as prepared for delivery
Madame Speaker, the United States has some of the best solar resources of any industrialized country in the world – enough to power the whole country several times over – and these resources are not only limited to the American Southwest.
It turns out that our friends up north in Alaska have about the same solar resource as all of Germany. And yet, in 2006 Germany installed about seven times more solar power than the entire U.S.
Major companies in Europe and China have been very aggressive over the last several years in building up their manufacturing capacity and competing internationally to meet demand. If our policies and innovation models for solar energy don’t change, the U.S. may simply transition from importing foreign oil to importing foreign-made panels.
This country actually invented the first photovoltaic technologies, and we still have some of the smartest, most talented people in the world working to improve the efficiency and cost-effectiveness of solar cells today.
But in order to use our precious research dollars as effectively as possible, these people – these patriots – need a serious roadmap, and that’s why I’m so pleased to offer this bill today.
After many substantive discussions with a wide range of industry and academic leaders as well as the Department of Energy, I believe there’s a lot that the U.S. solar industry can learn from the experience of our semiconductor industry.
20 years ago, the U.S. was in danger of losing its semiconductor industry to Japan. In response, the industry created the Technology Roadmap for Semiconductors. The focus of this initiative was to create a roadmap to guide research and development efforts across the industry.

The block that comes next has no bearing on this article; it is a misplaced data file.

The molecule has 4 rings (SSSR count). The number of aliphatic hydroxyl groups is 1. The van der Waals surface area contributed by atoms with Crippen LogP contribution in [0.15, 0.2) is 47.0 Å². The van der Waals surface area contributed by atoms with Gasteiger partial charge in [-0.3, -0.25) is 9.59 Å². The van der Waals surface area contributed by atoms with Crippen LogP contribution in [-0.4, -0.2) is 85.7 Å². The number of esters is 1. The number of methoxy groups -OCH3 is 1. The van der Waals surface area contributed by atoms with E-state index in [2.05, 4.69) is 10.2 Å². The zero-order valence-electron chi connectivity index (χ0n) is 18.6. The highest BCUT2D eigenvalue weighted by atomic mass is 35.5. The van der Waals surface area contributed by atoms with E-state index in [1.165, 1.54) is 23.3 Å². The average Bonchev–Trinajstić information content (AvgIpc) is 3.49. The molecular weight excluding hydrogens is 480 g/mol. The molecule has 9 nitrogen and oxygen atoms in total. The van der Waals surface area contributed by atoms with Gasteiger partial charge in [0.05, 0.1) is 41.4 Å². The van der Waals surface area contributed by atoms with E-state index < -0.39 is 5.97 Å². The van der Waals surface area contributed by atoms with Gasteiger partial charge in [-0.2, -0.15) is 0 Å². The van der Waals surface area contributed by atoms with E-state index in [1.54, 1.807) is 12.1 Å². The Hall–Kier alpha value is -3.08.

By increasing communication between the diverse members of the supply chain, the U.S. semiconductor industry was able to develop standards and avoid the duplication of research efforts. These organized coordination efforts gave rise to U.S. semiconductor giants like Intel and AMD, and the U.S. currently continues to lead the world in semiconductor development.
Today solar researchers in the U.S. find themselves in a similar situation. To maintain a competitive advantage they must come together to meet their common, pre-competitive goals - whether in simulation activities, developing new materials, energy storage, power and grid management, or even weather forecasting.
This bill would require the Department of Energy to engage diverse stakeholders in the solar community and work across programs to create a comprehensive plan – a roadmap – to guide funding for the research needed to make the U.S. the global center for solar innovation. The roadmap would be required to identify short-, medium-, and long-term goals, and make recommendations for how to channel R&D resources to meet those goals.
The bill will make DOE more responsive to our solar industry’s needs, and encourage increased collaboration and communication across technologies with well-vetted strategies.
I would like to thank my colleagues on both sides of the aisle for their contributions that have made this a better bill. In fact about 25 of the 28 changes in our manager’s amendment in Committee were suggested or requested by the Minority.
I also look forward to supporting several good amendments offered by my colleagues here today.
Another sign of the time and effort we all put into getting this bill right is that it’s been endorsed by industry leaders including the National Association of Manufacturers, the U.S. Chamber of Commerce, the Solar Energy Industries Association, IBM, Intel, BP, and National Semiconductor.
The U.S. has an opportunity to be the leading developer and exporter of clean solar technologies in the coming years and decades.
This bipartisan bill is designed to advance that goal and I strongly urge my colleagues to support it.